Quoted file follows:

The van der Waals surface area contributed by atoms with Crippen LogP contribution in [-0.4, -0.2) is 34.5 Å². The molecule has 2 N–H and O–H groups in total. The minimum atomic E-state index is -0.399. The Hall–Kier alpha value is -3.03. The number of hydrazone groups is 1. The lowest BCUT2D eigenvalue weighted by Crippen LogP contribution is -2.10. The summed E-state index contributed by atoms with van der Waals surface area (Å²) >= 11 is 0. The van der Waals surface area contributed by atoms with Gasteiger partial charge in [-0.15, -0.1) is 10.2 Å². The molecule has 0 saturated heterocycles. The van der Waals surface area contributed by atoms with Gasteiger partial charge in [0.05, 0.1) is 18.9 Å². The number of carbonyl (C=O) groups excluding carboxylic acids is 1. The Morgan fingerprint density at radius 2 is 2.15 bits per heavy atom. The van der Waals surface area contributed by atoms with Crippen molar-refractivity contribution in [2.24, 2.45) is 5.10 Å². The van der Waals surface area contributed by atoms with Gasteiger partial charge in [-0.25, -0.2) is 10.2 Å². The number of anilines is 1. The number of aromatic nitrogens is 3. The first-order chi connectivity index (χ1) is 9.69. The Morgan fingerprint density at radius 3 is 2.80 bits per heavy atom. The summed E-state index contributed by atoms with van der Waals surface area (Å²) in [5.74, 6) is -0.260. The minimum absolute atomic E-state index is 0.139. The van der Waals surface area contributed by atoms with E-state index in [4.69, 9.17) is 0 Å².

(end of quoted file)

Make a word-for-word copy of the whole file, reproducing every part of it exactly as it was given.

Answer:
The van der Waals surface area contributed by atoms with Crippen LogP contribution in [-0.4, -0.2) is 34.5 Å². The molecule has 2 N–H and O–H groups in total. The minimum atomic E-state index is -0.399. The Hall–Kier alpha value is -3.03. The number of hydrazone groups is 1. The lowest BCUT2D eigenvalue weighted by Crippen LogP contribution is -2.10. The summed E-state index contributed by atoms with van der Waals surface area (Å²) >= 11 is 0. The van der Waals surface area contributed by atoms with Gasteiger partial charge in [-0.15, -0.1) is 10.2 Å². The molecule has 0 saturated heterocycles. The van der Waals surface area contributed by atoms with Gasteiger partial charge in [0.05, 0.1) is 18.9 Å². The number of carbonyl (C=O) groups excluding carboxylic acids is 1. The Morgan fingerprint density at radius 2 is 2.15 bits per heavy atom. The van der Waals surface area contributed by atoms with Crippen molar-refractivity contribution in [2.24, 2.45) is 5.10 Å². The van der Waals surface area contributed by atoms with Gasteiger partial charge in [-0.25, -0.2) is 10.2 Å². The number of anilines is 1. The number of aromatic nitrogens is 3. The first-order chi connectivity index (χ1) is 9.69. The Morgan fingerprint density at radius 3 is 2.80 bits per heavy atom. The summed E-state index contributed by atoms with van der Waals surface area (Å²) in [5.74, 6) is -0.260. The minimum absolute atomic E-state index is 0.139. The van der Waals surface area contributed by atoms with E-state index in [4.69, 9.17) is 0 Å².